sturdy

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stur·dy

 (stûr′dē)
adj. stur·di·er, stur·di·est
1. Having or showing rugged physical strength or robust health: a sturdy lifeguard; a sturdy build.
2. Substantially made or built; able to withstand stress or rough use: a sturdy ladder; sturdy boots.
3. Marked by resoluteness or determination; firm: sturdy resistance.
n.
See gid.

[Middle English, fierce, valiant, disobedient, strong, from Old French estourdi, dazed, reckless, from past participle of estourdir, to stun, perhaps from Vulgar Latin *exturdīre, to be or act drunk like a thrush that has eaten fermented grapes or berries : Latin ex-, intensive pref.; see ex- + Latin turdus, thrush.]

stur′di·ly adv.
stur′di·ness n.
American Heritage® Dictionary of the English Language, Fifth Edition. Copyright © 2016 by Houghton Mifflin Harcourt Publishing Company. Published by Houghton Mifflin Harcourt Publishing Company. All rights reserved.

sturdy

(ˈstɜːdɪ)
adj, -dier or -diest
1. healthy, strong, and vigorous
2. strongly built; stalwart
[C13 (in the sense: rash, harsh): from Old French estordi dazed, from estordir to stun, perhaps ultimately related to Latin turdus a thrush (taken as representing drunkenness)]
ˈsturdily adv
ˈsturdiness n

sturdy

(ˈstɜːdɪ)
n
1. (Veterinary Science) vet science another name for staggers, gid
2. (Veterinary Science) vet science another name for staggers, gid
[C17: from sturdy1 (in the obsolete sense: giddy)]
ˈsturdied adj
Collins English Dictionary – Complete and Unabridged, 12th Edition 2014 © HarperCollins Publishers 1991, 1994, 1998, 2000, 2003, 2006, 2007, 2009, 2011, 2014

stur•dy

(ˈstɜr di)

adj. -di•er, -di•est.
1. strongly built; robust; hardy.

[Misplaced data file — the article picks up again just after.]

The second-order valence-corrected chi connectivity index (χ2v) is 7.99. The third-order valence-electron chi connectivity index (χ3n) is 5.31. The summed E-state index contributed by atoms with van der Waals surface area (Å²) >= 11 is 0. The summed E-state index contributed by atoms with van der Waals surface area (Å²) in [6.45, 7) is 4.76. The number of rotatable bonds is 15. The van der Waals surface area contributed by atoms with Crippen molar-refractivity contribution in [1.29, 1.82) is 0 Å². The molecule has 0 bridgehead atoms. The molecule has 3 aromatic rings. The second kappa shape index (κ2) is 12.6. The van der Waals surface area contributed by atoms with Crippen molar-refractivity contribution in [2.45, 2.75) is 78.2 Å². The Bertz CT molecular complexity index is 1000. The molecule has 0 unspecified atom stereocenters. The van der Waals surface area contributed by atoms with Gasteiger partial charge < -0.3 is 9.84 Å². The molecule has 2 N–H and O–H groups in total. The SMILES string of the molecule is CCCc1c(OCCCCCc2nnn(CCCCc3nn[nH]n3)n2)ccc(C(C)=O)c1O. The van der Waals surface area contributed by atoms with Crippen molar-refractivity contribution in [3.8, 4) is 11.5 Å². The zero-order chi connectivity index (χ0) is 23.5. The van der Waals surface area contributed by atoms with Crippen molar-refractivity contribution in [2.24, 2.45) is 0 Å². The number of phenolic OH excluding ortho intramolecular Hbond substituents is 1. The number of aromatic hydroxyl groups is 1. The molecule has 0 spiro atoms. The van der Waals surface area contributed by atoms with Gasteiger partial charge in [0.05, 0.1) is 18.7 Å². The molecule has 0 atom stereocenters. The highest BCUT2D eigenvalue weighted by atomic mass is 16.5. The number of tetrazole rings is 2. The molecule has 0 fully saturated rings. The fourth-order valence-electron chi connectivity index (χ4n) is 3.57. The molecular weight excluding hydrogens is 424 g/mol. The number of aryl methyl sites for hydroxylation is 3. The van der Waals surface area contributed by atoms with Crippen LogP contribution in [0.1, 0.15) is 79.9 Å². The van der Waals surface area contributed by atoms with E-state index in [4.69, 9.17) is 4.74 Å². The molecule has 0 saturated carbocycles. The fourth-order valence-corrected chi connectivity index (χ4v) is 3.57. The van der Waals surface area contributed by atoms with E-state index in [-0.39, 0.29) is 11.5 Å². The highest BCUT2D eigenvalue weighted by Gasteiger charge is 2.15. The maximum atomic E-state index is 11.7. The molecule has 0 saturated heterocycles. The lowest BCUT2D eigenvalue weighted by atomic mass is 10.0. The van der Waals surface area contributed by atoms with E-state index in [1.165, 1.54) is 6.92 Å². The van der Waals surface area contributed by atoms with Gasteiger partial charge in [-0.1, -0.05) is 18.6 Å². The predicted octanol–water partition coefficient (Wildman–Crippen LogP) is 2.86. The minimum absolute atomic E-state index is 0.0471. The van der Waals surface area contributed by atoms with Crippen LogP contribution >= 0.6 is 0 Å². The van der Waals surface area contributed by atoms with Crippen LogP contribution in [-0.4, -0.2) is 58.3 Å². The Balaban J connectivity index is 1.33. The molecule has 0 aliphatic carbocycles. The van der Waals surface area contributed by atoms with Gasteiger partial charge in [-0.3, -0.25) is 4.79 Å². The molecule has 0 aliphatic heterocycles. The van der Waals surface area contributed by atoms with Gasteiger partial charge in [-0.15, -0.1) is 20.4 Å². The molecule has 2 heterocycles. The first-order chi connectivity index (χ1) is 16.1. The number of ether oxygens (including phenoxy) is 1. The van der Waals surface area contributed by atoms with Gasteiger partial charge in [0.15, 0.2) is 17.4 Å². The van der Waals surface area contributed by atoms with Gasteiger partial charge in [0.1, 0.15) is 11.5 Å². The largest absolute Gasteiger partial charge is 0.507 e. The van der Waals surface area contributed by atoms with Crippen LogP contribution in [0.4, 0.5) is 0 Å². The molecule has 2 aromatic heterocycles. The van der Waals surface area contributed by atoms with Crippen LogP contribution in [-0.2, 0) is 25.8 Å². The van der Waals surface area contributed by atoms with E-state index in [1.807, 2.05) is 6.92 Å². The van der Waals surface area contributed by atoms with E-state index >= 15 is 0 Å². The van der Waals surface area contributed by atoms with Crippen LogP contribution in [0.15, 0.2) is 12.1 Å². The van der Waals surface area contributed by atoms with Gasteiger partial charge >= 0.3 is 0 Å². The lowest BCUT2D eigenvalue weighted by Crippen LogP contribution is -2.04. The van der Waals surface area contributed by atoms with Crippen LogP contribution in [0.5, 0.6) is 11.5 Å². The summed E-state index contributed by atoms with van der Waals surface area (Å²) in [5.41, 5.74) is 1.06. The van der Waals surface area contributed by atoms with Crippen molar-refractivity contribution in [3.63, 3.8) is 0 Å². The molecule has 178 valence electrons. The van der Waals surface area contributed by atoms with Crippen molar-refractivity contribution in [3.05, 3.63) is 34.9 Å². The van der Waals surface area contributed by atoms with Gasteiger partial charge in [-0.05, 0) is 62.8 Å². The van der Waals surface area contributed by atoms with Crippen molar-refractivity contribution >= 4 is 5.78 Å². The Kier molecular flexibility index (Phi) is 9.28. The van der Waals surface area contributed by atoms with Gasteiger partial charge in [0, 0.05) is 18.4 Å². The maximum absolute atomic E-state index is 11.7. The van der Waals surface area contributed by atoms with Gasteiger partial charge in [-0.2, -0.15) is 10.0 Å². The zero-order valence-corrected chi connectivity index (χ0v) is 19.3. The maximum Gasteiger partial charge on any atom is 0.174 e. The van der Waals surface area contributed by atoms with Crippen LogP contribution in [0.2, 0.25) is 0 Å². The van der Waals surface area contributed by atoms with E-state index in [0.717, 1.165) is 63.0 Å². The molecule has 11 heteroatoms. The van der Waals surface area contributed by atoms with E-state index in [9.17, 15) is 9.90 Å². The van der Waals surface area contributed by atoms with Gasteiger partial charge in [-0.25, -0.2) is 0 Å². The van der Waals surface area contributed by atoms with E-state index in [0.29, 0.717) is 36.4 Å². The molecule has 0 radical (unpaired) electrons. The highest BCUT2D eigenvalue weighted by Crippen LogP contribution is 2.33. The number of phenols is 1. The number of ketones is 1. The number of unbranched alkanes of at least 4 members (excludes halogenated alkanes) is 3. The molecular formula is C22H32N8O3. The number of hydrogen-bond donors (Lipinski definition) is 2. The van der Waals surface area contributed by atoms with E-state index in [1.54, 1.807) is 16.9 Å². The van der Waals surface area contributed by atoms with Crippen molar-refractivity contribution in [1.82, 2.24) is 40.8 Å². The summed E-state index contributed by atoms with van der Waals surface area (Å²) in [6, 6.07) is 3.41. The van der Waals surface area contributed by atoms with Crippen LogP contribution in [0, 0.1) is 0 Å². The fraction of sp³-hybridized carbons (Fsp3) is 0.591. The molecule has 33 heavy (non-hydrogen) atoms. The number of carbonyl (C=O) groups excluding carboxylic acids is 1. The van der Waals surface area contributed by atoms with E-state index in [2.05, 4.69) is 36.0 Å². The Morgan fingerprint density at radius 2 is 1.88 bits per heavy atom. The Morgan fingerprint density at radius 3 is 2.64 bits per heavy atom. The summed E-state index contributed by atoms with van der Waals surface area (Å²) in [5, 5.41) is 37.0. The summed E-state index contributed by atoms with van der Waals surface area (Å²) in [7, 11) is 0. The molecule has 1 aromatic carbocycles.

2. strong, as in substance, construction, or texture: a sturdy table.
3. firm; courageous; indomitable: the sturdy defenders of the fort.
4. of strong or hardy growth, as a plant.
[1250–1300; < Old French estourdi dazed, violent, past participle of estourdir to stun < Vulgar Latin *exturdīre = Latin ex- ex-1 + *-turdīre, appar. derivative of Latin turdus thrush1 (Vulgar Latin: simpleton; compare Italian tordo thrush, simpleton)]
stur′di•ly, adv.
stur′di•ness, n.
Random House Kernerman Webster's College Dictionary, © 2010 K Dictionaries Ltd. Copyright 2005, 1997, 1991 by Random House, Inc. All rights reserved.
ThesaurusAntonymsRelated WordsSynonymsLegend:
Adj.1.sturdy - having rugged physical strength; inured to fatigue or hardships; "hardy explorers of northern Canada"; "proud of her tall stalwart son"; "stout seamen"; "sturdy young athletes"
robust - sturdy and strong in form, constitution, or construction; "a robust body"; "a robust perennial"
2.sturdy - not making concessionssturdy - not making concessions; "took an uncompromising stance in the peace talks"; "uncompromising honesty"
3.sturdy - substantially made or constructedsturdy - substantially made or constructed; "sturdy steel shelves"; "sturdy canvas"; "a tough all-weather fabric"; "some plastics are as tough as metal"
rugged - sturdy and strong in constitution or construction; enduring; "with a house full of boys you have to have rugged furniture"
Based on WordNet 3.0, Farlex clipart collection. © 2003-2012 Princeton University, Farlex Inc.

sturdy

adjective
1. robust, hardy, vigorous, powerful, athletic, muscular, stalwart, staunch, hearty, lusty, brawny, thickset She was a short, sturdy woman in her early sixties.
robust weak, feeble, puny, weakly, skinny, infirm
2. substantial, secure, solid, durable, well-made, well-built, built to last The camera was mounted on a sturdy tripod.
substantial frail, flimsy, rickety, unsubstantial
Collins Thesaurus of the English Language – Complete and Unabridged 2nd Edition. 2002 © HarperCollins Publishers 1995, 2002

sturdy

adjective
1. Characterized by marked muscular development; powerfully built:
2. Capable of exerting considerable effort or of withstanding considerable stress or hardship:
3. Not easily moved or shaken:
The American Heritage® Roget's Thesaurus. Copyright © 2013, 2014 by Houghton Mifflin Harcourt Publishing Company. Published by Houghton Mifflin Harcourt Publishing Company. All rights reserved.
Translations
قَوي وَسَليم الجِسْمقوي، مَتين، مَصنوع جَيِّدا
masívnístatný
solidstærk
jykevätukevavankka
čvrstkrupanmetiljsnažan
masszív
sterkbyggîursterkur, sterklegur
tvirtai suręstas
izturīgspamatīgsspēcīgsstiprsveselīgs
dayanıklıgüçlü kuvetli

sturdy

[ˈstɜːdɪ] ADJ (sturdier (compar) (sturdiest (superl)))
1. [person, tree] → robusto, fuerte; [boat, material] → fuerte; [table, furniture] → sólido
2. (fig) [supporter, refusal] → enérgico, firme; [resistance] → tenaz